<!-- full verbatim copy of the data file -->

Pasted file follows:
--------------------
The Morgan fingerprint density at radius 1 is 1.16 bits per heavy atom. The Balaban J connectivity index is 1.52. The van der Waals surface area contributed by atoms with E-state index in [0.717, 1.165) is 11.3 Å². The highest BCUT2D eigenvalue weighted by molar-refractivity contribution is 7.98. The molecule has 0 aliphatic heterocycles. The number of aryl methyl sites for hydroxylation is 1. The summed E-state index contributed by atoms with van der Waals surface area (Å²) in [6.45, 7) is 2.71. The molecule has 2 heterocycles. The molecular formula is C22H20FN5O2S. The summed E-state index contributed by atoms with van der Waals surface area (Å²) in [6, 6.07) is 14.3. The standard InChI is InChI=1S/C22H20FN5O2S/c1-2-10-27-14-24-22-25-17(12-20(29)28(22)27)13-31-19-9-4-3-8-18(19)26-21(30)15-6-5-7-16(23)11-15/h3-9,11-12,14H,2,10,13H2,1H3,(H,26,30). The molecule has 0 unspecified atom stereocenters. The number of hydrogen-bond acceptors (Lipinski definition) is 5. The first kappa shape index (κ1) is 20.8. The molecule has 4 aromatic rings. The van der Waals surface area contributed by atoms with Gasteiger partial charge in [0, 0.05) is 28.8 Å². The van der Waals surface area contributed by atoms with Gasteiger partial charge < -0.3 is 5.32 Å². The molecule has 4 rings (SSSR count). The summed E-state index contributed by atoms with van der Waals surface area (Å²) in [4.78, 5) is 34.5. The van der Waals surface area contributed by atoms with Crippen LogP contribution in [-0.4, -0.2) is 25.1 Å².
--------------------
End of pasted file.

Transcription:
The Morgan fingerprint density at radius 1 is 1.16 bits per heavy atom. The Balaban J connectivity index is 1.52. The van der Waals surface area contributed by atoms with E-state index in [0.717, 1.165) is 11.3 Å². The highest BCUT2D eigenvalue weighted by molar-refractivity contribution is 7.98. The molecule has 0 aliphatic heterocycles. The number of aryl methyl sites for hydroxylation is 1. The summed E-state index contributed by atoms with van der Waals surface area (Å²) in [6.45, 7) is 2.71. The molecule has 2 heterocycles. The molecular formula is C22H20FN5O2S. The summed E-state index contributed by atoms with van der Waals surface area (Å²) in [6, 6.07) is 14.3. The standard InChI is InChI=1S/C22H20FN5O2S/c1-2-10-27-14-24-22-25-17(12-20(29)28(22)27)13-31-19-9-4-3-8-18(19)26-21(30)15-6-5-7-16(23)11-15/h3-9,11-12,14H,2,10,13H2,1H3,(H,26,30). The molecule has 0 unspecified atom stereocenters. The number of hydrogen-bond acceptors (Lipinski definition) is 5. The first kappa shape index (κ1) is 20.8. The molecule has 4 aromatic rings. The van der Waals surface area contributed by atoms with Gasteiger partial charge in [0, 0.05) is 28.8 Å². The van der Waals surface area contributed by atoms with Gasteiger partial charge < -0.3 is 5.32 Å². The molecule has 4 rings (SSSR count). The summed E-state index contributed by atoms with van der Waals surface area (Å²) in [4.78, 5) is 34.5. The van der Waals surface area contributed by atoms with Crippen LogP contribution in [-0.4, -0.2) is 25.1 Å².